Tuesday, September 6, 2011

The thin line between genius and insanity

How can one person be so incredibly correct on one issue, and so utterly wrong on another?  Instead of tearing my hair out I've decided to write a blog post for the first time about this particular author, Nathan Lewis.  I will begin with the positive aspects.

I was introduced to his writings by a link from The Old Urbanist, and I was hooked almost instantly.  The essay Place and Non-Place is a typical example of Nathan's writing on this topic.  The presentation is simple, maybe too simple, but that is fine by me.  The style is clear, effective, and to the point.  Brutally so.  And it is illustrated by pictures from real-world examples.  These pictures are so illuminating that they nearly make the argument on their own.

Compare and Contrast. Genius!
The basic thrust is simple: Traditional Cities (e.g. Paris, Tokyo) are wonderful places to live, while Hypertrophic Cities (e.g. Las Vegas, Dubai) are horrible places.  Of course, there are many places with both facets (e.g. New York City, Seoul).  The picture on the right depicts the kind of stark contrast that is expressed so well in his essays: comparing a Hypertrophic portion of Seoul to a Traditional portion of Paris.  The Hypertrophic City has a grid, tall buildings, and cars.  The Traditional City has narrow streets, walk-up apartments, and multitudes of people who love it.

This aerial view doesn't even begin to capture the whole story.  As he relentlessly points out, the Hypertrophic City is at its best when viewed from a helicopter.  The people in a Traditional City largely disregard this perspective: after all, nobody had an airplane prior to the 20th century!  Day to day life is conducted on the ground, and that is where you will find the reason that Traditional Cities succeed and Hypertrophic Cities fail.  The difference can be captured in three words: Really Narrow Streets.

Narrow Streets in Osaka
I have only one slight quibble with this principle, and it is not an objection at all.  Really Narrow Streets is a wonderful idea, but it needs to go together with Really Small Blocks.  When land is valuable, the two ideas should be corollaries, but it is important not to forget them both.  In this way, Nathan is making part of the same argument made by Jane Jacobs fifty years ago.  Certainly, the same goals are shared.  Jacobs goes on to describe further conditions for successful city growth, including mixed uses and density.  These are also important, but should largely arise naturally if not explicitly regulated out of existence by misguided or malignant local government.  Really Narrow Streets combined with Really Small Blocks make a pedestrian-friendly, automobile-hostile environment that is conducive to building Really Nice City environments.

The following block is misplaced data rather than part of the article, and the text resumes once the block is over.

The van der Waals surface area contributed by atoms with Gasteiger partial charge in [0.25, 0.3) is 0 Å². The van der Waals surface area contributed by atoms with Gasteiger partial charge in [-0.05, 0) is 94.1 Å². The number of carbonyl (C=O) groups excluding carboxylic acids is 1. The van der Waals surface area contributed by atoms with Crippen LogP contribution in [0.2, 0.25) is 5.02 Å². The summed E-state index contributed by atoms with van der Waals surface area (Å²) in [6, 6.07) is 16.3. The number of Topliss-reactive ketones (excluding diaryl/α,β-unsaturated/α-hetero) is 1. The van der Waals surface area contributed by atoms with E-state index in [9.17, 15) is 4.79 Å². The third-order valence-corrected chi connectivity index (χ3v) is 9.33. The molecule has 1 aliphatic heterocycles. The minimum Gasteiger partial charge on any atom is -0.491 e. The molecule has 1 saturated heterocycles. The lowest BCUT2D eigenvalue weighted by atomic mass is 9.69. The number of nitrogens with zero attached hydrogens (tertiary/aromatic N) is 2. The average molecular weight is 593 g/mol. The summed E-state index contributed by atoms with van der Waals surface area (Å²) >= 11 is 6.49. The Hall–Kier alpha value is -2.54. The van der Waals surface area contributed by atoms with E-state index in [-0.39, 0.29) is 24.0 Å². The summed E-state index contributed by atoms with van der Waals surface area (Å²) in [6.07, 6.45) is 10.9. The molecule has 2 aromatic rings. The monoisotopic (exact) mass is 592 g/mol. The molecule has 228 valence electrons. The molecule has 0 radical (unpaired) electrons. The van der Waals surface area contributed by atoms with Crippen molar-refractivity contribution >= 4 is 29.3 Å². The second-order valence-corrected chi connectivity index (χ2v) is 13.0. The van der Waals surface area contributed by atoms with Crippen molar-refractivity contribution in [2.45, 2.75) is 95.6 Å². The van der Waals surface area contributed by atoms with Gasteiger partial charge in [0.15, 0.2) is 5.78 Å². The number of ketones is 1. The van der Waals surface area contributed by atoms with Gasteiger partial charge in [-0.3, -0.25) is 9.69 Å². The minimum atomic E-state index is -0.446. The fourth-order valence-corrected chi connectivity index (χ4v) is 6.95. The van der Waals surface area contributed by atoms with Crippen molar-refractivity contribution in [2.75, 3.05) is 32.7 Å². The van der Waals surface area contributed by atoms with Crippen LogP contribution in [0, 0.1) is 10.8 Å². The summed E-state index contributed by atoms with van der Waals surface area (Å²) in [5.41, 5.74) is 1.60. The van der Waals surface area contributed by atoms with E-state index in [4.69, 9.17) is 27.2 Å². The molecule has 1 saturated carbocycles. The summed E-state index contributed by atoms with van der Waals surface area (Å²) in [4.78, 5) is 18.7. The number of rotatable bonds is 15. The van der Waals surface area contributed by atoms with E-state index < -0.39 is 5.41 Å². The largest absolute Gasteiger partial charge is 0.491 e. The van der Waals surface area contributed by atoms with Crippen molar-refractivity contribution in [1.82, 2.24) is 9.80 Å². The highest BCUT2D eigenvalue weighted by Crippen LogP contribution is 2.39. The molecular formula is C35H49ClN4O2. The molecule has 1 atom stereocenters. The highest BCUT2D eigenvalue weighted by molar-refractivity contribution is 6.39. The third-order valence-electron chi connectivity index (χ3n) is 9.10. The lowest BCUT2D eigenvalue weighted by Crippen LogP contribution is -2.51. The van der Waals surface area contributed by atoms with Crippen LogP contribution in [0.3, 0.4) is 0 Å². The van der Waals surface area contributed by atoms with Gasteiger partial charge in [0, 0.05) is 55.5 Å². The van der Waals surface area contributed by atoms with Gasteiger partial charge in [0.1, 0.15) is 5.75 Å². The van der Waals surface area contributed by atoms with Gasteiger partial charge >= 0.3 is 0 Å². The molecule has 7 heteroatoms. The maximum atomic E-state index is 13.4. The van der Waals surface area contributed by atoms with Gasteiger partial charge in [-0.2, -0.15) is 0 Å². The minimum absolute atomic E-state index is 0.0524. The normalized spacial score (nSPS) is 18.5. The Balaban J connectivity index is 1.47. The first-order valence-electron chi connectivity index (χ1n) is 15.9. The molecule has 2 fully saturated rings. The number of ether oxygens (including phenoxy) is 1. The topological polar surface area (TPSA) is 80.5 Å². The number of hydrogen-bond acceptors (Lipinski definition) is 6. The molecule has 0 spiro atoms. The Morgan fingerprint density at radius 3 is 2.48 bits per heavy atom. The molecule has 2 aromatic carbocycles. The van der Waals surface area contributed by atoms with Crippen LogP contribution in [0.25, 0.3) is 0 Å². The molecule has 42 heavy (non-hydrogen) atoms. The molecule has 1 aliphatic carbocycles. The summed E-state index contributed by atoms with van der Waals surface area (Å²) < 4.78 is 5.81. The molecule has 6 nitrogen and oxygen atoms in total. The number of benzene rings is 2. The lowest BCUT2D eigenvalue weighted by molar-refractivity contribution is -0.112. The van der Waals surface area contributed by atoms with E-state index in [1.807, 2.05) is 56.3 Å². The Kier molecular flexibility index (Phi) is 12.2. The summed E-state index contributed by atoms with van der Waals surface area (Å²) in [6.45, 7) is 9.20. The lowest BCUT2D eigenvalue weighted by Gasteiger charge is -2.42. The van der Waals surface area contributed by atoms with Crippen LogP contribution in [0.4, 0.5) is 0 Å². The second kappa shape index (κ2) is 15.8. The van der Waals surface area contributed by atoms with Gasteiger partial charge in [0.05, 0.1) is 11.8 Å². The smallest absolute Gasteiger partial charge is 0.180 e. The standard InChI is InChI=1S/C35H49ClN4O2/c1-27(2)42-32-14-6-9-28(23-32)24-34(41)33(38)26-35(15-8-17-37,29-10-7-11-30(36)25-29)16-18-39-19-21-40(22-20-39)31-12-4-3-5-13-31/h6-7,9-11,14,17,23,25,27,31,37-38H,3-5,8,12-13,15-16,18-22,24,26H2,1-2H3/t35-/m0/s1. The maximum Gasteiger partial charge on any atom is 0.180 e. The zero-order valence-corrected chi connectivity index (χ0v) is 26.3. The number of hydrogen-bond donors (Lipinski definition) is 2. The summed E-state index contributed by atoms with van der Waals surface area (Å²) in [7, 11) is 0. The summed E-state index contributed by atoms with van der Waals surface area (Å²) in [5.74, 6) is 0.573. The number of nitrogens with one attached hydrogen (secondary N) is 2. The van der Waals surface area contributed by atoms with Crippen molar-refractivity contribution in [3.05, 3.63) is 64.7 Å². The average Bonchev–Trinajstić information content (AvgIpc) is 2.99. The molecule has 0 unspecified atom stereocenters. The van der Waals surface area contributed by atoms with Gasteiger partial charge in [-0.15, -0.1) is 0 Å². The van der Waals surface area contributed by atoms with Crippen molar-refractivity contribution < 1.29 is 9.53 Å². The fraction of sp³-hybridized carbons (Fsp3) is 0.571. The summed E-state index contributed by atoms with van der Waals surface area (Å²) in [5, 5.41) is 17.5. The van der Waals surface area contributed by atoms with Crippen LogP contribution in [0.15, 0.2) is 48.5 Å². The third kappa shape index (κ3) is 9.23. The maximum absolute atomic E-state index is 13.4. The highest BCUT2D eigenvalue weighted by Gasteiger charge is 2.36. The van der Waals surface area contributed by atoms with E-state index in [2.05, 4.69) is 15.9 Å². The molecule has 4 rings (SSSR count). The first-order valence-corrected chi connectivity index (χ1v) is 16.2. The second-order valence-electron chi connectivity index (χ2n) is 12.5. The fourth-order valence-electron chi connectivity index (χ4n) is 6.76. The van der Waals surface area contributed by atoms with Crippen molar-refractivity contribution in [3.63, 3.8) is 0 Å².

I cannot say enough about how wonderful Nathan's essays on cities are.  Some might be put off by the casual or even arrogant tone, but I find it to be engaging because his arguments are so well backed up by compelling real-world examples.  And great photographs.  Instead of having me copy further arguments from him, just go ahead and read.  Here is a sampling of essays and series of essays.  This stuff should be obvious, but for some reason, we've gotten it incredibly wrong over the past century.

Having read a bunch of his essays up-front, I decided to find out more about this author and clicked on a link to his main page.

Oh No! He's a Crazy Gold Bug!

My immediate reaction.  Rendered in kitten form.

How could someone who writes so well on cities and makes such great arguments be so staggeringly foolish to think a return to the Gold Standard is a good idea?  To go so far as to even write a published book, and numerous articles in magazines on the subject?

It is madness in this modern age to think that we would want to tie the fate of the world's largest economy to the fluctuations in one malleable, yellowish metal commodity.